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Some socio-economic consequences of the green revolution

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  • Pisani, Elena

Abstract

The green revolution has, since the ‘60s, been the subject of lively debate among the international scientific community not only with regards to its technical aspects but, and above all, for socio-economic impacts it caused. The article starts with the analysis of the development theories for the rural sector in the ‘50s and ‘60s in order to determine the theoretical path that started the green revolution in the Developing Countries, i.e. the high pay-off input model. The article then describes the critical socio-economic elements that the literature analysis highlights within Asia, where 60% of the population lives on less than two dollars per day. The role of the agricultural sector has to be reconsidered not just in terms of changed economical structure, but also with an adequate evaluation of other components such as the social, political and institutional capital and the environment, so as to initiate sustainable development processes.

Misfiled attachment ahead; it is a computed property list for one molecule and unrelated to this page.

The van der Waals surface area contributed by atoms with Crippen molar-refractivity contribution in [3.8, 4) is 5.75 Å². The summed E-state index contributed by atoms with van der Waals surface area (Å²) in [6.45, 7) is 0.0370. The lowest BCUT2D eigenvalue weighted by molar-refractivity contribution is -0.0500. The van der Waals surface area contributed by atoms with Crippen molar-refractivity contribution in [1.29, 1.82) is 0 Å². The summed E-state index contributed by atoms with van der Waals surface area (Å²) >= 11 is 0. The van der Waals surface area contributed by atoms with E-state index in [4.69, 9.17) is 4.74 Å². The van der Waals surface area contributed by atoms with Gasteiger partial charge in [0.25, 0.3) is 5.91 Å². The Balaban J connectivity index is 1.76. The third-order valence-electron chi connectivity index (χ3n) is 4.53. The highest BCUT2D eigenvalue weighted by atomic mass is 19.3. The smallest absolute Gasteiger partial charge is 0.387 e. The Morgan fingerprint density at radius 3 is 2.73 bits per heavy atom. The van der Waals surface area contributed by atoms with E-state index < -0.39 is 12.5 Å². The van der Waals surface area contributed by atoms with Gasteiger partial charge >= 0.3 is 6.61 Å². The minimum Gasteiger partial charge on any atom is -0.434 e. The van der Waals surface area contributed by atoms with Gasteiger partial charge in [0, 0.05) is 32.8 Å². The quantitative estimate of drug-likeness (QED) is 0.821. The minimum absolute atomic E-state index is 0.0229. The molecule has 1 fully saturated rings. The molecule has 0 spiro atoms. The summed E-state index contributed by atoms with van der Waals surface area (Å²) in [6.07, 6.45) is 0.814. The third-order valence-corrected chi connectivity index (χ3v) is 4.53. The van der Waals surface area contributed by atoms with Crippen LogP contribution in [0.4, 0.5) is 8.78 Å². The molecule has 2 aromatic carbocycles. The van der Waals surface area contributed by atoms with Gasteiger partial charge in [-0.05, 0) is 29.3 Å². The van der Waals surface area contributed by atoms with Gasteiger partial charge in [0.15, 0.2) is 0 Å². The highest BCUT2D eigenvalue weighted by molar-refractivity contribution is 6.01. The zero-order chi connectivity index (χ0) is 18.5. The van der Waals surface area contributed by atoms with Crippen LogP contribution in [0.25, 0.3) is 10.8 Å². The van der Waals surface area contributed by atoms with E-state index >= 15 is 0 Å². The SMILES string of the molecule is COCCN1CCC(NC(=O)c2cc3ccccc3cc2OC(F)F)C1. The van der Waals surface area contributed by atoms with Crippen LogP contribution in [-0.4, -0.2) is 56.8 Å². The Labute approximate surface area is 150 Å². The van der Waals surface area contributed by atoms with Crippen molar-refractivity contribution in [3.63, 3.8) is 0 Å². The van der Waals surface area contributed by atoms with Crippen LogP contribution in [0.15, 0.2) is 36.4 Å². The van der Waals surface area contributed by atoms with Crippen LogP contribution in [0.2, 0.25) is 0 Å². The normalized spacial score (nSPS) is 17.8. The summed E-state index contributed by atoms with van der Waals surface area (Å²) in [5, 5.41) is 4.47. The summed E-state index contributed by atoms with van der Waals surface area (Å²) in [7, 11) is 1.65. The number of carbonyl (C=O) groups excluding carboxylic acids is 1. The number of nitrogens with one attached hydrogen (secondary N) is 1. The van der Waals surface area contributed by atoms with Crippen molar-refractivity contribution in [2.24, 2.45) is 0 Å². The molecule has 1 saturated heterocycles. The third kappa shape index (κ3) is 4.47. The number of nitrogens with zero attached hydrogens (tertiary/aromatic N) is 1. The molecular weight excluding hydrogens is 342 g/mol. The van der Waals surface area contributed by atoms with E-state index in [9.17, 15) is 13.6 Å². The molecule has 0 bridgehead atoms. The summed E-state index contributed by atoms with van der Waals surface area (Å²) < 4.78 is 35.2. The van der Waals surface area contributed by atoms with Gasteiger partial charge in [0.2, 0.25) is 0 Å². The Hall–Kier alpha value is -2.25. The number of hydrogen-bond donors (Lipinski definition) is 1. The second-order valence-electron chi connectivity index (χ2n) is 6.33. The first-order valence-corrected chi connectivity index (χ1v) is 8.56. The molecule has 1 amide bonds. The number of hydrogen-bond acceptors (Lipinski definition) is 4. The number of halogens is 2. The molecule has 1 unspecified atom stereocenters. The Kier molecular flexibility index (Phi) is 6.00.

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Bibliographic Info

Paper provided by University Library of Munich, Germany in its series MPRA Paper with number 24977.

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Date of creation: 2006
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Publication status: Published in Land reform / Réforme agraire / Reforma agraria 2006.2(2006): pp. 97-107
Handle: RePEc:pra:mprapa:24977

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Related research

Keywords: Green Revolution; Economic Theories; Agricultural Development;

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  1. Syrquin, M. & Chenery, H.B., 1989. "Patterns Of Development, 1950 To 1983," World Bank - Discussion Papers 41, World Bank.
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Cited by:
  1. Pisani, Elena, 2010. "El aporte de la ruralidad al desarrollo
    [The Rural Contribution to Development]
    ," MPRA Paper 23929, University Library of Munich, Germany, revised 21 Jun 2010.

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